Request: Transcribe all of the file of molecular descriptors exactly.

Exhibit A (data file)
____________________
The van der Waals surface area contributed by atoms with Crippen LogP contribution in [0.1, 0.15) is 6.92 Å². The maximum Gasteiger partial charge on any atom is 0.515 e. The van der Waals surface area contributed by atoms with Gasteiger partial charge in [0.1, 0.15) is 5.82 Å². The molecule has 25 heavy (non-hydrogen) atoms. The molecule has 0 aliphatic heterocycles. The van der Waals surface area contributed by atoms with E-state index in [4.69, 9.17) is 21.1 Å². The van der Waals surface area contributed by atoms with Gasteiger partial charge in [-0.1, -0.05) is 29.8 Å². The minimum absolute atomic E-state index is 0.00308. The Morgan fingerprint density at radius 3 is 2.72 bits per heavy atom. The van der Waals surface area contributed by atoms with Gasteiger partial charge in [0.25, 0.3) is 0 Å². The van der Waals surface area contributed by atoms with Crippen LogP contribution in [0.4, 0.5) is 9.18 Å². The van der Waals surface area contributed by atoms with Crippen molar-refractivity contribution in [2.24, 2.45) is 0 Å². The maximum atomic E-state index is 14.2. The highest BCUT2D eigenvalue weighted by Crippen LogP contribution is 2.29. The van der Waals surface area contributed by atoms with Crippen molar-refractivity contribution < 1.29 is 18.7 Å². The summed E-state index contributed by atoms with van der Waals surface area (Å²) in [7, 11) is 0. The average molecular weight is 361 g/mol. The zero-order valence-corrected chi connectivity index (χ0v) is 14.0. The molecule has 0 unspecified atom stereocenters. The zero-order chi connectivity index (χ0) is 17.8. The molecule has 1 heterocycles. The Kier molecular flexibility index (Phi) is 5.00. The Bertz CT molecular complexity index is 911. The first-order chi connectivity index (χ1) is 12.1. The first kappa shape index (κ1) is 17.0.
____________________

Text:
The van der Waals surface area contributed by atoms with Crippen LogP contribution in [0.1, 0.15) is 6.92 Å². The maximum Gasteiger partial charge on any atom is 0.515 e. The van der Waals surface area contributed by atoms with Gasteiger partial charge in [0.1, 0.15) is 5.82 Å². The molecule has 25 heavy (non-hydrogen) atoms. The molecule has 0 aliphatic heterocycles. The van der Waals surface area contributed by atoms with E-state index in [4.69, 9.17) is 21.1 Å². The van der Waals surface area contributed by atoms with Gasteiger partial charge in [-0.1, -0.05) is 29.8 Å². The minimum absolute atomic E-state index is 0.00308. The Morgan fingerprint density at radius 3 is 2.72 bits per heavy atom. The van der Waals surface area contributed by atoms with Gasteiger partial charge in [0.25, 0.3) is 0 Å². The van der Waals surface area contributed by atoms with Crippen LogP contribution in [0.4, 0.5) is 9.18 Å². The van der Waals surface area contributed by atoms with Crippen molar-refractivity contribution in [2.24, 2.45) is 0 Å². The maximum atomic E-state index is 14.2. The highest BCUT2D eigenvalue weighted by Crippen LogP contribution is 2.29. The van der Waals surface area contributed by atoms with Crippen molar-refractivity contribution < 1.29 is 18.7 Å². The summed E-state index contributed by atoms with van der Waals surface area (Å²) in [7, 11) is 0. The average molecular weight is 361 g/mol. The zero-order valence-corrected chi connectivity index (χ0v) is 14.0. The molecule has 0 unspecified atom stereocenters. The zero-order chi connectivity index (χ0) is 17.8. The molecule has 1 heterocycles. The Kier molecular flexibility index (Phi) is 5.00. The Bertz CT molecular complexity index is 911. The first-order chi connectivity index (χ1) is 12.1. The first kappa shape index (κ1) is 17.0.